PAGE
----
We decided to explore the remains of Mammoth Consolidated Mine and found the parking area at the top end of a camping loop. It was a lovely sunny day and we set off around the ½ mile loop trail through the forest.
According to legend, in 1857 two men crossing the Sierra got lost and found some red igneous rock that supposedly contained gold. Miner’s slang of the era referred to the red igneous rock as ‘cement’ and so the legend of the Lost Cement Mine was born.
In 1877 at the top of Red Mountain (named for the reddish/orange iron sulphides found in the rock), also known as Mineral Hill and Gold Mountain, prospectors in search of the legendary mine, found a vein of gold bearing quartz.
Over the next couple of years Mammoth City grew from a few shacks to a bustling town with a population of 576.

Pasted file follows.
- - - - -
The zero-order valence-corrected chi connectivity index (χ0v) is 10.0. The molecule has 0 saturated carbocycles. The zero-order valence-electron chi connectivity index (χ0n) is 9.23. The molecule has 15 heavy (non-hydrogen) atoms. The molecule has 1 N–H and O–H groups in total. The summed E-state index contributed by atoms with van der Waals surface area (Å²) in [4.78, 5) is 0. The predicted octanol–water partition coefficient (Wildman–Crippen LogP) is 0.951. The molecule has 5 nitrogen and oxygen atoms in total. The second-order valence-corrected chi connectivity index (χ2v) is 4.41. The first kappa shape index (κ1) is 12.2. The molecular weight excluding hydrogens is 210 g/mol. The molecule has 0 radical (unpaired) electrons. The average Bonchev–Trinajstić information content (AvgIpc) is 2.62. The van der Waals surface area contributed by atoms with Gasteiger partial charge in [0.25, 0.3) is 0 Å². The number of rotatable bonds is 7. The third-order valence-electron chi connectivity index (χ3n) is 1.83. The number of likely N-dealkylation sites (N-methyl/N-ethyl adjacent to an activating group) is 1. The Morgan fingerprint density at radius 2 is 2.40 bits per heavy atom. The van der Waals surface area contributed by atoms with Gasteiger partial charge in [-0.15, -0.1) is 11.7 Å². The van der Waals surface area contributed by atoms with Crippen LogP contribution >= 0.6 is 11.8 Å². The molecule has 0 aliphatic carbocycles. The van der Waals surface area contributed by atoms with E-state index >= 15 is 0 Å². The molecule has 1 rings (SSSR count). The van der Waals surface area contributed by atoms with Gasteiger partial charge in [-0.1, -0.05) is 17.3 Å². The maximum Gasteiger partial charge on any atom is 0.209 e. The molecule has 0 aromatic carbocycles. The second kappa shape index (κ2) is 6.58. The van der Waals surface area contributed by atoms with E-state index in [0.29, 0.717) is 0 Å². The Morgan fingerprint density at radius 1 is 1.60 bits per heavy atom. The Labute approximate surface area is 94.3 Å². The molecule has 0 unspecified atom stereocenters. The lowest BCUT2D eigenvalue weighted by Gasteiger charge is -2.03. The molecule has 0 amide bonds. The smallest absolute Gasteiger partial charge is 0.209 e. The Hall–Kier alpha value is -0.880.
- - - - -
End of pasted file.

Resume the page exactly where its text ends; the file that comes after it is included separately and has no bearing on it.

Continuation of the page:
The Mammoth Consolidated Mine which was started around 1927 in search of gold.
The iron sulphides in the rock made gold extraction very expensive, but the owners and investors wanted to keep the mine operating as long as they could.
The mine entrance.
About $100,000 worth of gold was extracted before the mine was closed during the Great Depression of the 1930’s.
What remains of the ore processing mill.
By 1934 the mine owner, Arch Mahan, had purchased Reds Meadow Resort and discovered he could make more money horse packing tourists into Devils Post Pile, than trying to run a gold mine.
The remains of the Mahan cabin, built around 1929.
Have fun, we are!